Harvesting Collards

Close-up of a collard leaf
Close-up of a collard leaf

Even though collards mature in 45 days or so, they can be harvested for many months (especially the fall planted crop). You can start harvesting the bottom leaves when they are only 8″ to 10″ tall. Harvest bottom leaves as you need them by cutting them away from the central stalk or stem with scissors or a paring knife.

Harvesting only the bottom leaves as you need them (instead of harvesting the entire plant at once), allows the plant to continue to produce new leaves from the top/center of the plant for many months.


I usually cook Collard greens soon after picking the leaves. If you do want to store them in the refrigerator, then wash the leaves and set them on a towel to air dry until they are almost dry to the touch and then place them in a plastic bag and put them in the vegetable crisper drawer of the refrigerator.

If you have a large amount of leaves that you want to freeze and save for later then they can be blanched and frozen. To blanch, bring water to boil in a sauce pan. Add collards, put the lid on the pan and boil for 3 minutes. After 3 minutes, dip them out of the water, let them cool, then add to freezer bags and store them in the freezer until you are ready to cook them at a later date.

Cooking Collard Greens

Some people eat raw collard greens in salads, but here in the South they are usually slow cooked in a large sauce pan. Many recipes include bacon, ham hock or other smoked meat, but the dish is still delicious without meat. Some vegetarian friends use liquid smoke instead of meat in their collard greens to impart that smoky meat taste, but I prefer to just add some Worcestershire sauce sometimes. Other great Southern foods to pair with your collard greens are cornbread and black-eye peas.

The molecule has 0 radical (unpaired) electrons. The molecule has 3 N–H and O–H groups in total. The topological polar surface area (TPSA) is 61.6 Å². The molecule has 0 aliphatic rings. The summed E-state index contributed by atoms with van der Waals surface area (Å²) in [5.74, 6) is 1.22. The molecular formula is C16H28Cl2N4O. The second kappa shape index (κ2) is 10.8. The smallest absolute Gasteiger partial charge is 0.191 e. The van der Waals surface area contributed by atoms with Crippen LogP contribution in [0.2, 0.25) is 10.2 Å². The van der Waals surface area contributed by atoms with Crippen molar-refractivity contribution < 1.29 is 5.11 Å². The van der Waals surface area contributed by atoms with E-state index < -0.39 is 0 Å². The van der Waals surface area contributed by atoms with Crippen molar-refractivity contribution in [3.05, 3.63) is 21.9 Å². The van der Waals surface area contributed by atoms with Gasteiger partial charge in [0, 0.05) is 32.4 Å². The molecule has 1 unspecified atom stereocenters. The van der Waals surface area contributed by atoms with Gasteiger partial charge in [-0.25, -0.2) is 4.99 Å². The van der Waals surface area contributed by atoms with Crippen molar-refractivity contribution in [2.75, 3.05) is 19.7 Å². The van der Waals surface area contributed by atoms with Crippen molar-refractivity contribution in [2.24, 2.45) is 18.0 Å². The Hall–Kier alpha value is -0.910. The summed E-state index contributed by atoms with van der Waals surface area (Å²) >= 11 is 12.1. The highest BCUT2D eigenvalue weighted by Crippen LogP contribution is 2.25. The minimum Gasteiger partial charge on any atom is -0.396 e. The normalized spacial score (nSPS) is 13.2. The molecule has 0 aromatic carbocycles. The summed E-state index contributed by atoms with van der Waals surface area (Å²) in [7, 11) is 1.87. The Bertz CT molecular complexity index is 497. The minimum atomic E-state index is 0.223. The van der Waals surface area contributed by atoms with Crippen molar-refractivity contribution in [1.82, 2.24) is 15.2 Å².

My simple Collard Greens recipe

  1. Wash one bunch (around a pound) of collard leaves.
  2. Lay them on a cutting board and cut out and remove the central vein. Chop the leaves into 1″ or so pieces.
  3. In a 6 quart or larger sauce pan add two tablespoons of olive oil and 7 – 9 crushed garlic cloves. Sautee the garlic until fragrant.
  4. Add the collard leaves, enough water to stand 1″ above the leaves when lightly pressed down (leaves float), a pinch of red pepper flakes, and 1 tablespoon of Worcestershire sauce (optional).
  5. Bring to a boil and then immediately reduce heat to a low simmer. Simmer 25 to 40 minutes, stirring occasionally.

Brief Summary

  • Planting Time: Fall or Spring
  • Light: Full sun (fall/winter crop), Part sun (spring/summer crop)
  • Seed Planting Depth: 1/2″
  • Soil: well-drained, deep, humus rich
  • Spacing: 18″ apart, and 18″ to 24″ or more between rows.
  • Height: up to 30″ tall
  • Culinary Use: slow cooked collard greens


One Response

  1. As a disabled native Texan. I now grow my collards, tomatoes and okra in EARTHBOXES. I live on Galveston Bay and my garden just loves it. My lab work has improved greatly since I began growing/eating my own veggies.